Kudos to Mom for the title!
Greetings from Kalisz, Poland! I am here for Sukkot, the Feast of Tabernacles, hosted by this really amazing, generous, wonderful church with an unpronounceable Polish name (well, I can’t pronounce it!). The whole week for twenty-four hours a day over seven days they have continuous worship, dance, praise, prayer, and singing by sixteen different groups from twelve European countries, in their various languages. Each group performs for two hours in various time periods throughout the day and night. Twice a day there are also teaching sessions followed by people sharing what the Lord has done or shown them during this time. It is amazing! And the church people make these wonderful Polish dishes for lunch and dinner—and it’s all free! They never ask for a penny from the participants! I had such a great time, and such intimacy with God during last year’s Feast of Tabernacles that my birthday gift to myself was a return to Kalisz this year. My birthday is tomorrow, but God gave me an early gift.
I try to go to all the English language worship periods, and the two English language groups had early morning times yesterday (two to four AM) and today (four to six AM). After their sessions, I returned to the hotel to rest until breakfast. Sleep was not possible because I have one of those early morning brains that won’t stop talking if it is awake any time after three in the morning, but rest was essential, especially today.
I need to give you some background: I was in a verbally abusive marriage for thirty-three years. My husband had told me not to sing “Happy Birthday” because he hated the sound of my voice. In fact, I was so deeply ashamed of my voice that I used to only lip-synch the words at church for fear that God would be displeased with the sound of my voice. After the divorce, I began to use my voice in church again, and it was incredibly liberating.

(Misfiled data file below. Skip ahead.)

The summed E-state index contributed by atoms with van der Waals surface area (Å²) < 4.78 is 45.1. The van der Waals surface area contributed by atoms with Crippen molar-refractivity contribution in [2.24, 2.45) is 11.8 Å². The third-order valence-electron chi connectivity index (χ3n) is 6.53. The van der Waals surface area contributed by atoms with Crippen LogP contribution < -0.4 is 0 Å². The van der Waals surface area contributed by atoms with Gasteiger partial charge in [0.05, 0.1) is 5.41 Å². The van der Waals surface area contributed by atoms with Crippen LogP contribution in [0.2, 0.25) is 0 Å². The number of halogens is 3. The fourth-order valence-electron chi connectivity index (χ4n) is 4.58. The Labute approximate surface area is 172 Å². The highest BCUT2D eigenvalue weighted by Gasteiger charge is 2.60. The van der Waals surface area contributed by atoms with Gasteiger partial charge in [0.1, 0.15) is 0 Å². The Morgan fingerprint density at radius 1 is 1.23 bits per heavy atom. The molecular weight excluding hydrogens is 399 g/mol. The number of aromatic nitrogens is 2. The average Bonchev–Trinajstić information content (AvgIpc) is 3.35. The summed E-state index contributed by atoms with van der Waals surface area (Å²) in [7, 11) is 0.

So this morning when I returned to the church a German group was singing, and it was wonderful. The Russian group was supposed to come next, but they were late. The girl at the keyboards started to play one of my favorites—“The Revelation Song” (http://www.youtube.com/watch?v=ofNBuMdrbcg&feature=related). I was singing along with everything inside me. Then she said, “If you know the words, please come up to the stage.” I looked around, but there was hardly anybody there, and she had been looking right at me. She motioned for me to come up. I did, feeling a bit fearful, but when we started to sing, I got completely lost in my love for Jesus. If you don’t know the song, follow that link, it’s a wonderful song. Then she continued playing, probably to fill the time while somebody located the Russian team. And she started to riff (singing whatever came to her heart about Jesus), so I began to riff, too. We were not following any particular melody, she was just tinkling on the keyboard, and we sang. I think we went along like that for about 10 minutes, then the Russian team showed up. When I saw them, and the sound engineer unhooked my microphone, I stepped off the stage. But the violin player coaxed me back onto the stage. So I just stood there worshiping Jesus silently.
Afterward, both keyboard and violin players congratulated me, saying, “You’re so brave! Thank you so much for helping out!” But they didn’t know about my singing issues until I shared my story a few minutes later in the morning teaching time.
When I was here last year, as the sole representative of Italy, the pastors of the church asked me if I could lead worship in Italian. I had to say no, but I did ask some of the worship leaders I know in Italy to come. Nobody was interested at all. A few days ago I was singing along with a familiar song, but in Italian. Then the thought came into my head: could I possibly lead a two hour worship session in Italian? Immediately I dismissed the thought. But after this morning, I’m wondering. We’ll see! Meanwhile, please pray that God will provide a genuine Italian worship group so that I won’t have to do that all by myself.